Note: Remember that secret military and intelligence projects are usually 10 to 20 years ahead of anything being done in the public. Could some groups already have developed microchip implants designed for behavior modification or mind control?
Throughout the years that I've written about the potential health hazards of cell phone radiation, I've seen a lot of products promise protection from the radiofrequency (RF) signals that our wireless devices emit. They've ranged from the useless gold-lined radiation "shields" to Pong's more respectable line of phones cases that promise to refocus RF energy away from your head. At CES 2018, a company called Spartan grabbed that promise of protection and took it below the belt with a line of men's underwear. Spartan's boxer briefs claim to block 99 percent of cellphone and Wi-Fi radiation with pure silver fibers woven into the cotton fabric. That Spartan is focused on protecting your balls is significant. Though brain cancer tends to dominate the debate over whether wireless signals are safe, other studies have suggested that cell phones decrease male fertility. Some health advocates who have long been involved with the debate, and even some government agencies (most recently, the California Department of Public Health), recommend that men not carry their phones in a pants pocket to reduce radiation exposure to your nether regions. If the potential danger concerns you, most of the typical recommendations like using a headset, texting instead of making a call (a lot of us already do that) and not sleeping with your phone don't cost a penny.
Note: In 2017, after years of public pressure and a lawsuit, the California Department of Health released guidelines on the health risks of cell phone use. For more along these lines, see concise summaries of deeply revealing health news articles from reliable major media sources.
Prices for a cancer drug called lomustine have skyrocketed nearly 1,400 percent since 2013, putting a potentially life-saving treatment out of reach for patients suffering from brain tumors and Hodgkin's lymphoma. Though the 40-year-old medication is no longer protected by patents, no generic version is available. According to the Wall Street Journal, lomustine was sold by Bristol-Myers Squib for years under the brand name CeeNU at a price of about $50 a capsule for the highest dose. The drugmaker sold lomustine in 2013 to a little-known Miami startup called NextSource, which proceeded to hike lomustine's price nine times since. It now charges about $768 per pill for the medication. According to an analysis done for the Journal ... NextSource this year raised prices for the drug, which it rebranded as Gleostine, by 12 percent in November following a 20 percent increase in August. Soaring prices for cancer drugs are a concern for both patients and doctors because financial pressures can lead to delays in seeking treatment that can easily surpass six figures per year. A study published earlier this year in the Journal of Clinical Oncology found prices for 24 patented injectible Medicare Part B drugs rose an average of 18 percent annually over the past eight years on an inflation-adjusted basis. Prices continued to rise even when generic versions of the drug became available.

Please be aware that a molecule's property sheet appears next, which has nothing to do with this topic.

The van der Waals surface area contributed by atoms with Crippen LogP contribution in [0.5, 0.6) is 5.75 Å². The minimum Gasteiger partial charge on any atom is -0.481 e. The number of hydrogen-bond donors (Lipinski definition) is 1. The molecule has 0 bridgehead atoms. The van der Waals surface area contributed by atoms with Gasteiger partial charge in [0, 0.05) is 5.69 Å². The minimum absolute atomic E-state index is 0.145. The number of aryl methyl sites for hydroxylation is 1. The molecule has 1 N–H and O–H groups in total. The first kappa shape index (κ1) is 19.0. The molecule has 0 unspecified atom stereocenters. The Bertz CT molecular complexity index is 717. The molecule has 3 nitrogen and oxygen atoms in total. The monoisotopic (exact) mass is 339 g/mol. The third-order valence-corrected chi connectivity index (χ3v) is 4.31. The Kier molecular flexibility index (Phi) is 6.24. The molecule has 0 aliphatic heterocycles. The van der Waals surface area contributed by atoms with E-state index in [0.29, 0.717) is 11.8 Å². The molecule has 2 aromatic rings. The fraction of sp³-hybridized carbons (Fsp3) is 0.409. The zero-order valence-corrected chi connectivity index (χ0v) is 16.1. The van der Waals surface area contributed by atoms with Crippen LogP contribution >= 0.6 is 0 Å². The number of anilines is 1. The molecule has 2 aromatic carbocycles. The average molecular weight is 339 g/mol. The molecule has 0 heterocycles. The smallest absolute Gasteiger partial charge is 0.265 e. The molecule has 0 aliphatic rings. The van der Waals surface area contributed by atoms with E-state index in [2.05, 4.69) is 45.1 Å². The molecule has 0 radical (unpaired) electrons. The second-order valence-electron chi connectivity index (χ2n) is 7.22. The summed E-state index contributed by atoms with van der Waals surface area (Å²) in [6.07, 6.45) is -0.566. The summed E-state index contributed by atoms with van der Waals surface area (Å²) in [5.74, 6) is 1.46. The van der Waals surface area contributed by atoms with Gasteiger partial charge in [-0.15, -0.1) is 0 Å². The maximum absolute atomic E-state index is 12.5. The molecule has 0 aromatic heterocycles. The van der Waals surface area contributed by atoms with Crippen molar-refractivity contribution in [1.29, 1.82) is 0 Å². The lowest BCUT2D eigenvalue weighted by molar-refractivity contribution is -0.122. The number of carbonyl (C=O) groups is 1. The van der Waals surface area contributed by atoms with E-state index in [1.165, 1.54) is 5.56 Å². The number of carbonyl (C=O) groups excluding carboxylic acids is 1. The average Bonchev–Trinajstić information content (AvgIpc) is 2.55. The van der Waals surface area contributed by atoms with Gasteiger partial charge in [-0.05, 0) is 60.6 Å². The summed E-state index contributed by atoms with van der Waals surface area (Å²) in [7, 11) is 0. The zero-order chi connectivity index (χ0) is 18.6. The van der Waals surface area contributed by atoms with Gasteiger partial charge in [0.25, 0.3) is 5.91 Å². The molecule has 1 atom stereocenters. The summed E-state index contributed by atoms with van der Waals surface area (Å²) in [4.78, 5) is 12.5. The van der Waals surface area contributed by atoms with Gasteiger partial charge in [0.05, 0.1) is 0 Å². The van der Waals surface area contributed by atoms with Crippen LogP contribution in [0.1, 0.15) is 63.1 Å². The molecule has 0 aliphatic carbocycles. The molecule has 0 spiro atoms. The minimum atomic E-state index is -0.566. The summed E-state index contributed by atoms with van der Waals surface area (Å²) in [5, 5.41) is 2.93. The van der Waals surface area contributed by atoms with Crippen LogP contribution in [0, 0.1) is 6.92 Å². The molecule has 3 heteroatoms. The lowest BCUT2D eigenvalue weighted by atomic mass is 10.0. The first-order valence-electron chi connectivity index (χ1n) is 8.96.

Note: For more along these lines, see concise summaries of deeply revealing Big Pharma profiteering news articles from reliable major media sources.
There’s no more ubiquitous feature of modern life than smartphones. Convenience, necessity and plain fun make the devices a near requirement, but it all comes with a ... doubt: Is there a health risk to a device that’s become almost a human appendage? The California Department of Public Health [has published] guidelines that come close to suggesting that there’s uncertain harm. As people use the devices, more often and at an earlier age, health risks could eventually show up. A Kaiser Permanente study ... found a higher rate of miscarriage for those exposed to radiation emitted by cell phones, power lines and wireless networks. Health dangers indicated in other studies include brain tumors, lower sperm count and impacts on memory, learning and sleep. State health officials are flashing a yellow light. If people want to take steps to minimize risk, the agency has suggestions. On the list is parking a smartphone away from the bedside table at night, storing the device in a purse or backpack instead of a pocket during the day, and generally keeping the phone at a distance from the body. Ease back on phone use when the signal is weak. Such advice sounds easy to accept. But coming from a major state agency, the idea of preventive steps to decrease exposure is sending a message. There are hundreds of millions of phones in this country, and California’s top health experts aren’t convinced there’s no human risk.